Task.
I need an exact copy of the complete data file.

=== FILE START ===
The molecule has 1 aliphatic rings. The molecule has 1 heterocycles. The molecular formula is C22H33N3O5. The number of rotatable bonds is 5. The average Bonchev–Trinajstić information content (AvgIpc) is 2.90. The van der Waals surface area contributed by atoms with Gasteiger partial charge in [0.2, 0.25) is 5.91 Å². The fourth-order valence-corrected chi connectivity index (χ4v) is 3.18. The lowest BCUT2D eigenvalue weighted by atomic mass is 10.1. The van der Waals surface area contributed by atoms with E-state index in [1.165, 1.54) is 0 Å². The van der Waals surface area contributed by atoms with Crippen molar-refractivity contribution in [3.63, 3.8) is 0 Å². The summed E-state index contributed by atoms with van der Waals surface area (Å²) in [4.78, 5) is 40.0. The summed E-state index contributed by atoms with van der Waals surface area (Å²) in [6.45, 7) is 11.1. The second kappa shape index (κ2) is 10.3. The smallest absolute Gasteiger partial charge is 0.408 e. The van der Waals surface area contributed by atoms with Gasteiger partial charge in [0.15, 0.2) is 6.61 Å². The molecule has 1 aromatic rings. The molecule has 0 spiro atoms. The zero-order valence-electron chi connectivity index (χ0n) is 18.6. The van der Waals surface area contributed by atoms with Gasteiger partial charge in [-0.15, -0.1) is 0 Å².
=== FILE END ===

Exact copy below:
The molecule has 1 aliphatic rings. The molecule has 1 heterocycles. The molecular formula is C22H33N3O5. The number of rotatable bonds is 5. The average Bonchev–Trinajstić information content (AvgIpc) is 2.90. The van der Waals surface area contributed by atoms with Gasteiger partial charge in [0.2, 0.25) is 5.91 Å². The fourth-order valence-corrected chi connectivity index (χ4v) is 3.18. The lowest BCUT2D eigenvalue weighted by atomic mass is 10.1. The van der Waals surface area contributed by atoms with E-state index in [1.165, 1.54) is 0 Å². The van der Waals surface area contributed by atoms with Crippen molar-refractivity contribution in [3.63, 3.8) is 0 Å². The summed E-state index contributed by atoms with van der Waals surface area (Å²) in [4.78, 5) is 40.0. The summed E-state index contributed by atoms with van der Waals surface area (Å²) in [6.45, 7) is 11.1. The second kappa shape index (κ2) is 10.3. The smallest absolute Gasteiger partial charge is 0.408 e. The van der Waals surface area contributed by atoms with Gasteiger partial charge in [0.15, 0.2) is 6.61 Å². The molecule has 1 aromatic rings. The molecule has 0 spiro atoms. The zero-order valence-electron chi connectivity index (χ0n) is 18.6. The van der Waals surface area contributed by atoms with Gasteiger partial charge in [-0.15, -0.1) is 0 Å².